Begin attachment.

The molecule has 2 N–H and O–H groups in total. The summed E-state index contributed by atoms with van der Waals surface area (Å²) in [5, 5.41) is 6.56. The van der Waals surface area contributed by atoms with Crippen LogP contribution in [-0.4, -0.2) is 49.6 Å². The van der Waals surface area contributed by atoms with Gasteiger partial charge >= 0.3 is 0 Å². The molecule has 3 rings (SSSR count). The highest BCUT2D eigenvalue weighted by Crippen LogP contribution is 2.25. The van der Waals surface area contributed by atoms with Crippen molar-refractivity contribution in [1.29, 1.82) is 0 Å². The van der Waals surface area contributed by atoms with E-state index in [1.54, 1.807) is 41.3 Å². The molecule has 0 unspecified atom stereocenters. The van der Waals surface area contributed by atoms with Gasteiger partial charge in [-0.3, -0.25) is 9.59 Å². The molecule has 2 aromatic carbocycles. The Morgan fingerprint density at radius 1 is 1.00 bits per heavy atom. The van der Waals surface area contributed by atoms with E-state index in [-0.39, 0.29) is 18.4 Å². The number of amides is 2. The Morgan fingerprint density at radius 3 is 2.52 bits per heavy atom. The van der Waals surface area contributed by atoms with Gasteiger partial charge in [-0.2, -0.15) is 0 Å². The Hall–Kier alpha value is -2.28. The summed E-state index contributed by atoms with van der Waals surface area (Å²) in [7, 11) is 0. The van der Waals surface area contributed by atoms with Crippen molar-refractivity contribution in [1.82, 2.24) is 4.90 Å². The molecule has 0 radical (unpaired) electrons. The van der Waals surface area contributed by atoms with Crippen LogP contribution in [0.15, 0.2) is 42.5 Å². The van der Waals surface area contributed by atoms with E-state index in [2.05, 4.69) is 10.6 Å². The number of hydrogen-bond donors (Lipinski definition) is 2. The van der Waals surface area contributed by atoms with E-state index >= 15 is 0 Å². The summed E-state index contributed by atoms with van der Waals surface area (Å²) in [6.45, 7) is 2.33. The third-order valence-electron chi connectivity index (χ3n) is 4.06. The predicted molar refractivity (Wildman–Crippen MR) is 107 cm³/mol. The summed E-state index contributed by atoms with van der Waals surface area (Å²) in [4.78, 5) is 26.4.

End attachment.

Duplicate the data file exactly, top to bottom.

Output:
The molecule has 2 N–H and O–H groups in total. The summed E-state index contributed by atoms with van der Waals surface area (Å²) in [5, 5.41) is 6.56. The van der Waals surface area contributed by atoms with Crippen LogP contribution in [-0.4, -0.2) is 49.6 Å². The van der Waals surface area contributed by atoms with Gasteiger partial charge >= 0.3 is 0 Å². The molecule has 3 rings (SSSR count). The highest BCUT2D eigenvalue weighted by Crippen LogP contribution is 2.25. The van der Waals surface area contributed by atoms with Crippen molar-refractivity contribution in [1.29, 1.82) is 0 Å². The van der Waals surface area contributed by atoms with E-state index in [1.54, 1.807) is 41.3 Å². The molecule has 0 unspecified atom stereocenters. The van der Waals surface area contributed by atoms with Gasteiger partial charge in [-0.3, -0.25) is 9.59 Å². The molecule has 2 aromatic carbocycles. The Morgan fingerprint density at radius 1 is 1.00 bits per heavy atom. The van der Waals surface area contributed by atoms with E-state index in [-0.39, 0.29) is 18.4 Å². The number of amides is 2. The Morgan fingerprint density at radius 3 is 2.52 bits per heavy atom. The van der Waals surface area contributed by atoms with Gasteiger partial charge in [-0.2, -0.15) is 0 Å². The Hall–Kier alpha value is -2.28. The summed E-state index contributed by atoms with van der Waals surface area (Å²) in [7, 11) is 0. The van der Waals surface area contributed by atoms with Crippen molar-refractivity contribution in [1.82, 2.24) is 4.90 Å². The molecule has 0 radical (unpaired) electrons. The van der Waals surface area contributed by atoms with Crippen LogP contribution in [0.15, 0.2) is 42.5 Å². The van der Waals surface area contributed by atoms with E-state index in [2.05, 4.69) is 10.6 Å². The number of hydrogen-bond donors (Lipinski definition) is 2. The van der Waals surface area contributed by atoms with E-state index >= 15 is 0 Å². The summed E-state index contributed by atoms with van der Waals surface area (Å²) in [6.45, 7) is 2.33. The third-order valence-electron chi connectivity index (χ3n) is 4.06. The predicted molar refractivity (Wildman–Crippen MR) is 107 cm³/mol. The summed E-state index contributed by atoms with van der Waals surface area (Å²) in [4.78, 5) is 26.4.